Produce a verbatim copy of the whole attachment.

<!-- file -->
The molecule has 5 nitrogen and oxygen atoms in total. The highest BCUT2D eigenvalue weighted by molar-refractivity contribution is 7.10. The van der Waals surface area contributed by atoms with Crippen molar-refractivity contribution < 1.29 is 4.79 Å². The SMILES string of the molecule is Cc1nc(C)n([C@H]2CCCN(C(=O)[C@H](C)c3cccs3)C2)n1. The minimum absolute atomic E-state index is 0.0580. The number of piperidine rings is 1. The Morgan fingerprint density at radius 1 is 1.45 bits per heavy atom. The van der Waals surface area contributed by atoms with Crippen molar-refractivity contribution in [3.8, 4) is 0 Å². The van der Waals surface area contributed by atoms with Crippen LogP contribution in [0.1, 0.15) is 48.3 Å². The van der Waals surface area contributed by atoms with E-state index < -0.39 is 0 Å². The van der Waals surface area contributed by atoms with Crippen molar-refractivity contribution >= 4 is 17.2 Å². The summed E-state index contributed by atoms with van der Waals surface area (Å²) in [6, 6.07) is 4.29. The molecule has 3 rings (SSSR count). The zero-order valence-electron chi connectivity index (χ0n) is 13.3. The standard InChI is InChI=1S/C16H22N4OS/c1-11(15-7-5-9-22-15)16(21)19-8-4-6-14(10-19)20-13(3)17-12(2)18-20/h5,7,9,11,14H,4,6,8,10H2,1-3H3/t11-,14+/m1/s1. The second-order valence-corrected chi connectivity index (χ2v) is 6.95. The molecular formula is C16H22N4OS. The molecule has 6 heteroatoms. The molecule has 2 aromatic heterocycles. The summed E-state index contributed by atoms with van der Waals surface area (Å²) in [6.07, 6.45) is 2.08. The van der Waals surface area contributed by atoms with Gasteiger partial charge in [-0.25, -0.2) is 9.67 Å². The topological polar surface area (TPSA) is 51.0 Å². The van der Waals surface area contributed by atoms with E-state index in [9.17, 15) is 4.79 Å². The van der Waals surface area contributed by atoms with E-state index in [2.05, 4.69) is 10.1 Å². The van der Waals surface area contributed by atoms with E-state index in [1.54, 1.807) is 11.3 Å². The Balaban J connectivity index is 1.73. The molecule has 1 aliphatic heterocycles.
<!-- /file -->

The molecule has 5 nitrogen and oxygen atoms in total. The highest BCUT2D eigenvalue weighted by molar-refractivity contribution is 7.10. The van der Waals surface area contributed by atoms with Crippen molar-refractivity contribution < 1.29 is 4.79 Å². The SMILES string of the molecule is Cc1nc(C)n([C@H]2CCCN(C(=O)[C@H](C)c3cccs3)C2)n1. The minimum absolute atomic E-state index is 0.0580. The number of piperidine rings is 1. The Morgan fingerprint density at radius 1 is 1.45 bits per heavy atom. The van der Waals surface area contributed by atoms with Crippen molar-refractivity contribution in [3.8, 4) is 0 Å². The van der Waals surface area contributed by atoms with Crippen LogP contribution in [0.1, 0.15) is 48.3 Å². The van der Waals surface area contributed by atoms with E-state index < -0.39 is 0 Å². The van der Waals surface area contributed by atoms with Crippen molar-refractivity contribution >= 4 is 17.2 Å². The summed E-state index contributed by atoms with van der Waals surface area (Å²) in [6, 6.07) is 4.29. The molecule has 3 rings (SSSR count). The zero-order valence-electron chi connectivity index (χ0n) is 13.3. The standard InChI is InChI=1S/C16H22N4OS/c1-11(15-7-5-9-22-15)16(21)19-8-4-6-14(10-19)20-13(3)17-12(2)18-20/h5,7,9,11,14H,4,6,8,10H2,1-3H3/t11-,14+/m1/s1. The second-order valence-corrected chi connectivity index (χ2v) is 6.95. The molecular formula is C16H22N4OS. The molecule has 6 heteroatoms. The molecule has 2 aromatic heterocycles. The summed E-state index contributed by atoms with van der Waals surface area (Å²) in [6.07, 6.45) is 2.08. The van der Waals surface area contributed by atoms with Gasteiger partial charge in [-0.25, -0.2) is 9.67 Å². The topological polar surface area (TPSA) is 51.0 Å². The van der Waals surface area contributed by atoms with E-state index in [9.17, 15) is 4.79 Å². The van der Waals surface area contributed by atoms with E-state index in [2.05, 4.69) is 10.1 Å². The van der Waals surface area contributed by atoms with E-state index in [1.54, 1.807) is 11.3 Å². The Balaban J connectivity index is 1.73. The molecule has 1 aliphatic heterocycles.